Catapult, a crowdfunding site dedicated specifically to the advancement of women and girls, produced three spoof magazine covers to emphasise the need to Do Something About It because International Women’s Day is so much more than a single 24-hour period and some celebrities on covers.
As reported by HealthDay: “The science that informs medicine routinely fails to consider the impact of sex and gender, and this occurs at some of the earliest stages of research – from animal to human studies,” said report author Dr. Paula Johnson.
This is a concern because while cardiovascular disease is the number one cause of death of women in the United States, “less than one-third of cardiovascular clinical trial participants are women, and only one-third of the trials that include women report sex-specific outcomes.”
Hormonal fluctuations are obviously a consideration in medical research on women, as is pregnancy and safety for unborn children. However, one of the simplest solutions is to perform “more studies on the natural history of diseases in women,” which only involves tracking women’s health, rather than testing.
The other solution is to acknowledge that (more than) half the population experiences hormonal fluctuations, so science should obviously build the necessary capacity to accommodate that into its work.
This year’s Celluloid Ceiling report found a DECREASE in the number of women directors, executive producers, producers, writers, cinematographers and editors working in the top 250 grossing films from the United States. Author of the study, Dr. Martha M. Lauzen, Ph.D., found that women accounted for 16 per cent of the behind-the-scenes employment in the film industry, a decrease of two per cent since 2012 and a decrease of one per cent from 1998.
Lauzen has written the report for the past 16 years, so to see no progress is more than disappointing, it’s infuriating. This year was the first time the report also examined the employment of women as composers, production designers, sound designers, special effects supervisors, supervising sound editors and visual effects supervisors.
No progress in 16 years!!! Shame!!!
The Guardian has used data from the World Bank and the UN to compile an interactive snapshot of the ways women’s rights are defended, implemented or ignored around the world. Ten countries still legally require women to obey their husbands.
In its World Cancer Report 2014, the World Health Organisation (WHO) has predicted that the number of new cases of cancer could soar 70 per cent to nearly 25 million a year over the next 20 years. Half of those cases could be prevented.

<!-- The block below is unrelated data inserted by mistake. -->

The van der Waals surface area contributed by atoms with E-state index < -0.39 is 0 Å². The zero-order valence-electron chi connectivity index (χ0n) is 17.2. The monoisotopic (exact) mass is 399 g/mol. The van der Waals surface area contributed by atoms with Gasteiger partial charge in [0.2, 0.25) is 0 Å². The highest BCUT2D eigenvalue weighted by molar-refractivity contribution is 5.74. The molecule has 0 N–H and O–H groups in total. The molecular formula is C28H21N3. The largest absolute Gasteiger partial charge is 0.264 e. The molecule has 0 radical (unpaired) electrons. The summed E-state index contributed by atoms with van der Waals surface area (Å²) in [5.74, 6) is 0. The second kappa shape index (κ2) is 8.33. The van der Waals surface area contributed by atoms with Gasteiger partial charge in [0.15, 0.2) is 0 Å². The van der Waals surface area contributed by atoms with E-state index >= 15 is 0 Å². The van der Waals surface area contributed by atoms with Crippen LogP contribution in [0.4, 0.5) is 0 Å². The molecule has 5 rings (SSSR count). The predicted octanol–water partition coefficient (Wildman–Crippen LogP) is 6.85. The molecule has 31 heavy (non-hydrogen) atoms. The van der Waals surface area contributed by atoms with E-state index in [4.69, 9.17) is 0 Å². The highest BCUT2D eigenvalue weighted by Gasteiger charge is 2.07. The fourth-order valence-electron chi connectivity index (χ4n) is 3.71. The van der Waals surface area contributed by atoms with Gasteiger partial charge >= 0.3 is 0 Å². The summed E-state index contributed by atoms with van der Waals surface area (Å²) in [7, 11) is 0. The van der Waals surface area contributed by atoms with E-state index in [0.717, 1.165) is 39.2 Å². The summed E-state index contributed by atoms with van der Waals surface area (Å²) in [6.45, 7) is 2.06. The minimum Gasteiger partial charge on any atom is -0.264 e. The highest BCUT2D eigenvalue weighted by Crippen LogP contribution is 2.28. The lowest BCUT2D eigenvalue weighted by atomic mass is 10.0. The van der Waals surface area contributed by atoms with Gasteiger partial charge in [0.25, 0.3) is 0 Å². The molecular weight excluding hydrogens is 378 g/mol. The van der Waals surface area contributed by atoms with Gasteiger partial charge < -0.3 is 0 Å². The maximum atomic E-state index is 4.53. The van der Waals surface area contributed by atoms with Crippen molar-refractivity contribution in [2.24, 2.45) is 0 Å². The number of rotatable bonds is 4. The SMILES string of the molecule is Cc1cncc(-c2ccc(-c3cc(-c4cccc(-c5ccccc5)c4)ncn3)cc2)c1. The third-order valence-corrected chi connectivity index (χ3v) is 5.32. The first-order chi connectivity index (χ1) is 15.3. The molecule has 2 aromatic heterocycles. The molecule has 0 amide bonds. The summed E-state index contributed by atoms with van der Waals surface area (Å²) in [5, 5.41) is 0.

The authors of the report stress the need for prevention, particularly as many of the new cases are associated “with increasing use of tobacco, consumption of alcohol and highly processed foods and lack of physical activity” – the diseases of affluence.
Published by the National Organization for Women (NOW)
Stand Together: The Reproductive Rights Pledge for 2014
All women have the right to have the children they want, raise the children they have, and plan their families through safe, legal abortion, and access to contraception, and pre- and post-natal care. For those rights to become a reality, women in all communities need to have the resources and the economic, social and political power to make health decisions about their bodies, their sexuality and their reproduction.
I pledge to…
- Speak out: Words have power. I won’t use the words “pro-life” to describe those who support anti-choice policies that demean and disempower women. I will also encourage those around me to identify violence against abortion providers for what it is: terrorism.
- Talk: I will talk to my family, friends, and neighbors about the need to promote all women’s ability to make independent decisions, free from undue pressure and coercion. And I’ll urge them to keep a candidate’s stance on these issues in mind when they enter the voting booth.
- Stay informed: I’ll maintain awareness of reproductive rights legislation in my state. One way of staying informed is subscribing to NOW action alerts (you can sign up automatically through this pledge).
- Get involved locally: I’ll reach out to groups that provide clinic defense or escort services in my area, work for safe, affordable reproductive healthcare access in my community, or get involved with my local NOW chapter.
- Get involved online: I’ll use Twitter, Facebook and blogs to connect with others — in my town, my state, my country and across the globe — working for reproductive freedom and justice.